WHO NEEDS SURGERY IN CROHN'S DISEASE?
70-90% of patients with Crohn’s Disease (CD) will eventually need surgery. The likelihood of surgery in CD after initial diagnosis has been reported in a recent systematic review to be 16.3% at one year, 33.3% at three years and 46.6% at 5 years
Absolute indications for surgery in CD include cancer, perforation, toxic megacolon and major life-threatening gastrointestinal tract (GIT) bleeding.
Relative indications include strictures, phlegmon, fistulae, intra-abdominal abscesses, GIT bleeding, dysplasia associated lesion or mass (DALM), high grade dysplasia detected on surveillance, growth retardation in children and failure of medical therapy.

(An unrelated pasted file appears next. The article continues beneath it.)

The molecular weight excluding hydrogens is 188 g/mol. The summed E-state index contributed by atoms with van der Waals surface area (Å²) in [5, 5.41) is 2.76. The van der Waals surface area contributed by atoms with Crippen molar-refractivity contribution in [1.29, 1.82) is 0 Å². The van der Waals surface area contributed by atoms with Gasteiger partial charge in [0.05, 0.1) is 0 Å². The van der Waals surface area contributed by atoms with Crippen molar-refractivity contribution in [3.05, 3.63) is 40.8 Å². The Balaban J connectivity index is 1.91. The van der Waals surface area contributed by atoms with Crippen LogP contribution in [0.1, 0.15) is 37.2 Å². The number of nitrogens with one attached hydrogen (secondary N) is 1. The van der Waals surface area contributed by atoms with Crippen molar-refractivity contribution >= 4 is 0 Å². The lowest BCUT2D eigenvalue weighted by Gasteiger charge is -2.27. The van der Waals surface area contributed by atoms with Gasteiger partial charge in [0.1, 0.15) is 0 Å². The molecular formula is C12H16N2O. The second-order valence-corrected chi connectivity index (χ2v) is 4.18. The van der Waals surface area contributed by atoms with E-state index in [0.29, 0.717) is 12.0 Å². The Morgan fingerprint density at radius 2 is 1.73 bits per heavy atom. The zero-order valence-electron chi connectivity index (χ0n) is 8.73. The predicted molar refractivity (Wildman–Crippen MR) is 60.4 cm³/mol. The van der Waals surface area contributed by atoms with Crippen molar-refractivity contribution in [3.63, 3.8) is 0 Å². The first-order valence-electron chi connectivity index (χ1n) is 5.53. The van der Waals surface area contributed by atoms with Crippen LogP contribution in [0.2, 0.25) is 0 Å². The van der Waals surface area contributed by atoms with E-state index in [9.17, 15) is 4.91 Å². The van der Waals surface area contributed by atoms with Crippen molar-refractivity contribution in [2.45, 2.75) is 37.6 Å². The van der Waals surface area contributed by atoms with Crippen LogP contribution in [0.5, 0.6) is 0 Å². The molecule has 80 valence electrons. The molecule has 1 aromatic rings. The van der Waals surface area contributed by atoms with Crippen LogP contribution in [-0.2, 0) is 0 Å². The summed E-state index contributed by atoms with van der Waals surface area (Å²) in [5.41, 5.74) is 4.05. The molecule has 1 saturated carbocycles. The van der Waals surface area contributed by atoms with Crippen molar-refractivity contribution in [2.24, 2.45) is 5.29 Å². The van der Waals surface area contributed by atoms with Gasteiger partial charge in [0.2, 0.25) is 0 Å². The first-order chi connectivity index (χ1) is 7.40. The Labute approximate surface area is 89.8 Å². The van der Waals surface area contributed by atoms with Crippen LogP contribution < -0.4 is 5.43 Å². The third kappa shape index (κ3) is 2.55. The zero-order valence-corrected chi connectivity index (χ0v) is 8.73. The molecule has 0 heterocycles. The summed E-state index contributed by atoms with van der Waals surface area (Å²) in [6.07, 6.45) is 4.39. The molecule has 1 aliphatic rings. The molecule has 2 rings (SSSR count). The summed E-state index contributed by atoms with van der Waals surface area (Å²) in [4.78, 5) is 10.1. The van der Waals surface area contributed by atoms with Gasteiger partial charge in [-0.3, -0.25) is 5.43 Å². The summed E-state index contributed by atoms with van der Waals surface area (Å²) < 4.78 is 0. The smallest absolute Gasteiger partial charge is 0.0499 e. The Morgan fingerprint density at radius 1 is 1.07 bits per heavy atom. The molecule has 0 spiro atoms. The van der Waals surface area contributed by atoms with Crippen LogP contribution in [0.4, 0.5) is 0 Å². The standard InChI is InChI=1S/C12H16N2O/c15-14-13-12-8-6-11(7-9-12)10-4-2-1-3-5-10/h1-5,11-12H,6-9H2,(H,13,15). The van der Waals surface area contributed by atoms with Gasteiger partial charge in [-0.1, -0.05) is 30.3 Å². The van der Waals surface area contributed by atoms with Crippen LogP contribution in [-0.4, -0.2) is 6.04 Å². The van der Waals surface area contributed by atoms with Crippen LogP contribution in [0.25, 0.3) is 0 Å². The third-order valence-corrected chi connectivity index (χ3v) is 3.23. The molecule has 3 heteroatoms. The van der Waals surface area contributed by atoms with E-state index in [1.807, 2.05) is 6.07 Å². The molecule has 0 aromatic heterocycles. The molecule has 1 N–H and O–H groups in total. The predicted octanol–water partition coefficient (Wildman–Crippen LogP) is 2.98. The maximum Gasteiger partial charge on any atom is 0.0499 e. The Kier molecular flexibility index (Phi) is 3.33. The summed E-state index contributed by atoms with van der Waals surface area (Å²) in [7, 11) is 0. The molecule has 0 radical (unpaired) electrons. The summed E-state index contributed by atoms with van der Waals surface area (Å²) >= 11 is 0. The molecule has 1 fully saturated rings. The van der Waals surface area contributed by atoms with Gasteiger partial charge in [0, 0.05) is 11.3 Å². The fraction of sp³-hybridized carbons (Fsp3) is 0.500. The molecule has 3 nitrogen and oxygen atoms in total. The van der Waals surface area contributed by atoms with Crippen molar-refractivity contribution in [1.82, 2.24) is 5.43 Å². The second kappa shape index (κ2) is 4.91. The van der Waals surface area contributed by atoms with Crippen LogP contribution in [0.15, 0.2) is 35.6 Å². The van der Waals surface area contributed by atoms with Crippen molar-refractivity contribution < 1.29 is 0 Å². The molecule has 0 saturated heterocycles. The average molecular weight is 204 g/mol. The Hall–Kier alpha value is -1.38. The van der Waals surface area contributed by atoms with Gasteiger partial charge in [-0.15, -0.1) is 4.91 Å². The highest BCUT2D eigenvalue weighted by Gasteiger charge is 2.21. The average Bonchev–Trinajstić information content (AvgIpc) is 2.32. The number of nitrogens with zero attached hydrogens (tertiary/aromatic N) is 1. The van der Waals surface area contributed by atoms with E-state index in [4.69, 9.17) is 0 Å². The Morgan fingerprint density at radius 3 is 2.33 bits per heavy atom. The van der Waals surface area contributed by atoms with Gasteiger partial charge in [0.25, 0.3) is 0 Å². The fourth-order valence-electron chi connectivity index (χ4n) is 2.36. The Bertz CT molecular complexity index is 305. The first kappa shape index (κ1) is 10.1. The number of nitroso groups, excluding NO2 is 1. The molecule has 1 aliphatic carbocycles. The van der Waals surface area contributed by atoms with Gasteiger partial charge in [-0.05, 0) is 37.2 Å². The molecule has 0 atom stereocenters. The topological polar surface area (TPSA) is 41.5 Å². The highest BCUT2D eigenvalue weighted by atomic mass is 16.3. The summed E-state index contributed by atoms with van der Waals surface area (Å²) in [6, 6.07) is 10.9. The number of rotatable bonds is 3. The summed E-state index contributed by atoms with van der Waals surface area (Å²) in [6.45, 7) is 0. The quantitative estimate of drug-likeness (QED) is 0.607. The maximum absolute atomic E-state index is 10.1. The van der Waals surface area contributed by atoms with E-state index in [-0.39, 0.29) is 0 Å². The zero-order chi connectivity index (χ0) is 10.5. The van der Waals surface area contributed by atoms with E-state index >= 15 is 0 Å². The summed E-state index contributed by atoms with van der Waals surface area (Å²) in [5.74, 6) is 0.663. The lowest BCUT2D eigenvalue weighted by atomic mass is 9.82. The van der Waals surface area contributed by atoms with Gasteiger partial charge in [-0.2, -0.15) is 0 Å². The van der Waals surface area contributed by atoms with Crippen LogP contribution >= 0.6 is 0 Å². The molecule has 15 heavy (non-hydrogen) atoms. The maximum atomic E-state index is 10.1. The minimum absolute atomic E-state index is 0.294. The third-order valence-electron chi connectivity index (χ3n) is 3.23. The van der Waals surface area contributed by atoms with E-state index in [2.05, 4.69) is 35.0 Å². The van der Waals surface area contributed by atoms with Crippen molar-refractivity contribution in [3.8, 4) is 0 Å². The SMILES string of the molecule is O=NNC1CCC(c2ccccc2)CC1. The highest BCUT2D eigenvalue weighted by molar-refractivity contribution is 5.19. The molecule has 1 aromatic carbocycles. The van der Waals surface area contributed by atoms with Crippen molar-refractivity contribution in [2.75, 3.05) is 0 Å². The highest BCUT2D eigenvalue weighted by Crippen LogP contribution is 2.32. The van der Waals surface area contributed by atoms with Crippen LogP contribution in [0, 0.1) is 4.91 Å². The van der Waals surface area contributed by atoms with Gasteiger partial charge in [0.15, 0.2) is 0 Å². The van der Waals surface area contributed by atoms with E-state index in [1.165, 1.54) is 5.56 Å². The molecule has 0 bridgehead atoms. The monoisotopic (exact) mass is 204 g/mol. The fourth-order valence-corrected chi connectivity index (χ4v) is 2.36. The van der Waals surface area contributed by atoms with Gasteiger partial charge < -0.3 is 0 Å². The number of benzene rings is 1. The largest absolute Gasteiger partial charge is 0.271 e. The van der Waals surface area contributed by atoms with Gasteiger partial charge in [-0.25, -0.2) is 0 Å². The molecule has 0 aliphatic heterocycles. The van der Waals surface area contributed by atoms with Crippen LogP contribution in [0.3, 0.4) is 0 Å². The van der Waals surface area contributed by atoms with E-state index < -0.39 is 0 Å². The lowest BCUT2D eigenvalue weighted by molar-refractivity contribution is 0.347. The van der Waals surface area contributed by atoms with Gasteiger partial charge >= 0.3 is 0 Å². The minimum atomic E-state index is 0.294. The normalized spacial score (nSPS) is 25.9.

The decision of when to operate is difficult in CD. Delaying surgery for prolonged medical management may increase complication rates as well as increasing the technical difficulties encountered during surgery and the rates of emergency surgery, which is associated with increased stoma rates and at least a three-fold increase in mortality compared to elective surgery.
Please click on our publication below for further information regarding the "Indications and surgical options for small bowel, large bowel and perianal Crohn's Disease".